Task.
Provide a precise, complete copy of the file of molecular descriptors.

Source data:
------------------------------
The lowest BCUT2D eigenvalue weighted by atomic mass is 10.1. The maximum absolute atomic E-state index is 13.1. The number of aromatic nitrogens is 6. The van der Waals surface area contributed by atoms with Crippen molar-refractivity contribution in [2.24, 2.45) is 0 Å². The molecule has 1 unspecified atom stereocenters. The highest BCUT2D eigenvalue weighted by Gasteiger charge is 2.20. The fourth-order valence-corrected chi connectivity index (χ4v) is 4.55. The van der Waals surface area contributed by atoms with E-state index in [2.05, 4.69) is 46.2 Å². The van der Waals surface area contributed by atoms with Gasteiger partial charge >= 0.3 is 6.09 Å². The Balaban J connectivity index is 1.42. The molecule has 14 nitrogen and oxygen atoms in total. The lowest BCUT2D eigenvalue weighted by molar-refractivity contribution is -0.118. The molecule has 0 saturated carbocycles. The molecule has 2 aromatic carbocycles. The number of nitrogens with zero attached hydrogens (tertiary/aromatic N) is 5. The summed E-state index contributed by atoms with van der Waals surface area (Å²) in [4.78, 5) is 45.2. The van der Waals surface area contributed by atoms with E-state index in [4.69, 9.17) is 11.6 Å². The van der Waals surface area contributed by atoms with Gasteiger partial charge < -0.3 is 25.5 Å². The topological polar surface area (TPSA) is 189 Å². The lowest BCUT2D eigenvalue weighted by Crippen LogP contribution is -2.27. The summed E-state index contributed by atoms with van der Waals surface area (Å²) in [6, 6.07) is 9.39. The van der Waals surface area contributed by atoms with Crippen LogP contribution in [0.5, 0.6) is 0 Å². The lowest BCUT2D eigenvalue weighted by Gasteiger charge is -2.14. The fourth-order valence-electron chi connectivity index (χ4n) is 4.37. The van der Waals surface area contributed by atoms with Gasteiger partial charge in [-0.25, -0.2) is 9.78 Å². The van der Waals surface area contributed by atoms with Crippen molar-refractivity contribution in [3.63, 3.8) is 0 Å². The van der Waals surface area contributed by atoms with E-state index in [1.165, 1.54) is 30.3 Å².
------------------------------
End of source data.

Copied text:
The lowest BCUT2D eigenvalue weighted by atomic mass is 10.1. The maximum absolute atomic E-state index is 13.1. The number of aromatic nitrogens is 6. The van der Waals surface area contributed by atoms with Crippen molar-refractivity contribution in [2.24, 2.45) is 0 Å². The molecule has 1 unspecified atom stereocenters. The highest BCUT2D eigenvalue weighted by Gasteiger charge is 2.20. The fourth-order valence-corrected chi connectivity index (χ4v) is 4.55. The van der Waals surface area contributed by atoms with E-state index in [2.05, 4.69) is 46.2 Å². The van der Waals surface area contributed by atoms with Gasteiger partial charge >= 0.3 is 6.09 Å². The Balaban J connectivity index is 1.42. The molecule has 14 nitrogen and oxygen atoms in total. The lowest BCUT2D eigenvalue weighted by molar-refractivity contribution is -0.118. The molecule has 0 saturated carbocycles. The molecule has 2 aromatic carbocycles. The number of nitrogens with zero attached hydrogens (tertiary/aromatic N) is 5. The summed E-state index contributed by atoms with van der Waals surface area (Å²) in [4.78, 5) is 45.2. The van der Waals surface area contributed by atoms with E-state index in [4.69, 9.17) is 11.6 Å². The van der Waals surface area contributed by atoms with Gasteiger partial charge < -0.3 is 25.5 Å². The topological polar surface area (TPSA) is 189 Å². The lowest BCUT2D eigenvalue weighted by Crippen LogP contribution is -2.27. The summed E-state index contributed by atoms with van der Waals surface area (Å²) in [6, 6.07) is 9.39. The van der Waals surface area contributed by atoms with Crippen LogP contribution in [0.5, 0.6) is 0 Å². The lowest BCUT2D eigenvalue weighted by Gasteiger charge is -2.14. The fourth-order valence-electron chi connectivity index (χ4n) is 4.37. The van der Waals surface area contributed by atoms with Gasteiger partial charge in [-0.25, -0.2) is 9.78 Å². The van der Waals surface area contributed by atoms with Crippen molar-refractivity contribution in [3.63, 3.8) is 0 Å². The van der Waals surface area contributed by atoms with E-state index in [1.165, 1.54) is 30.3 Å².